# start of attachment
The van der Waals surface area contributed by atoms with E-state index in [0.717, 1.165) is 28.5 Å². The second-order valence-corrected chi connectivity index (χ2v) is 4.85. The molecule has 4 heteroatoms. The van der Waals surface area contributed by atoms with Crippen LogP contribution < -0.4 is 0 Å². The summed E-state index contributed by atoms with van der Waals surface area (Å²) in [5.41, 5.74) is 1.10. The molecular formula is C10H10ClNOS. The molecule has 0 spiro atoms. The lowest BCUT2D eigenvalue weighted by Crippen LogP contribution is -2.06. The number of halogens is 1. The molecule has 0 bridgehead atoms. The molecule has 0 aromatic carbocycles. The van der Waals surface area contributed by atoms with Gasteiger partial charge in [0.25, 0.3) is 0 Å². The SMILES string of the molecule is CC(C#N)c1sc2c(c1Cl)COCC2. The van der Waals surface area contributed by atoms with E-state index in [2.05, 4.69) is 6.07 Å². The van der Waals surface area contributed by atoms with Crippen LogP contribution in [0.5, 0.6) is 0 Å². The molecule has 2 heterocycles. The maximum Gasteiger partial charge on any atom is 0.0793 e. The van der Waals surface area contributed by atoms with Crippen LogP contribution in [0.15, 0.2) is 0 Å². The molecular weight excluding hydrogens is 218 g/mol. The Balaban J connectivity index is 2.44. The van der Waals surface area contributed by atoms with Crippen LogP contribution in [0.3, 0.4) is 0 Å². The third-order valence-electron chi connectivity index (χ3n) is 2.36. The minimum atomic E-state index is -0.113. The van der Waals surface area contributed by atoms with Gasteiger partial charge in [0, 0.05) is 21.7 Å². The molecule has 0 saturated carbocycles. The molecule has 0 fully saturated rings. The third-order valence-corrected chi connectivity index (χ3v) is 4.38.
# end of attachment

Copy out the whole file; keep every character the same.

The van der Waals surface area contributed by atoms with E-state index in [0.717, 1.165) is 28.5 Å². The second-order valence-corrected chi connectivity index (χ2v) is 4.85. The molecule has 4 heteroatoms. The van der Waals surface area contributed by atoms with Crippen LogP contribution < -0.4 is 0 Å². The summed E-state index contributed by atoms with van der Waals surface area (Å²) in [5.41, 5.74) is 1.10. The molecular formula is C10H10ClNOS. The molecule has 0 spiro atoms. The lowest BCUT2D eigenvalue weighted by Crippen LogP contribution is -2.06. The number of halogens is 1. The molecule has 0 bridgehead atoms. The molecule has 0 aromatic carbocycles. The van der Waals surface area contributed by atoms with Gasteiger partial charge in [0.25, 0.3) is 0 Å². The SMILES string of the molecule is CC(C#N)c1sc2c(c1Cl)COCC2. The van der Waals surface area contributed by atoms with E-state index in [2.05, 4.69) is 6.07 Å². The van der Waals surface area contributed by atoms with Crippen LogP contribution in [0.5, 0.6) is 0 Å². The molecule has 2 heterocycles. The maximum Gasteiger partial charge on any atom is 0.0793 e. The van der Waals surface area contributed by atoms with Crippen LogP contribution in [0.15, 0.2) is 0 Å². The molecular weight excluding hydrogens is 218 g/mol. The Balaban J connectivity index is 2.44. The van der Waals surface area contributed by atoms with Crippen LogP contribution in [0.3, 0.4) is 0 Å². The third-order valence-electron chi connectivity index (χ3n) is 2.36. The minimum atomic E-state index is -0.113. The van der Waals surface area contributed by atoms with Gasteiger partial charge in [0, 0.05) is 21.7 Å². The molecule has 0 saturated carbocycles. The molecule has 0 fully saturated rings. The third-order valence-corrected chi connectivity index (χ3v) is 4.38.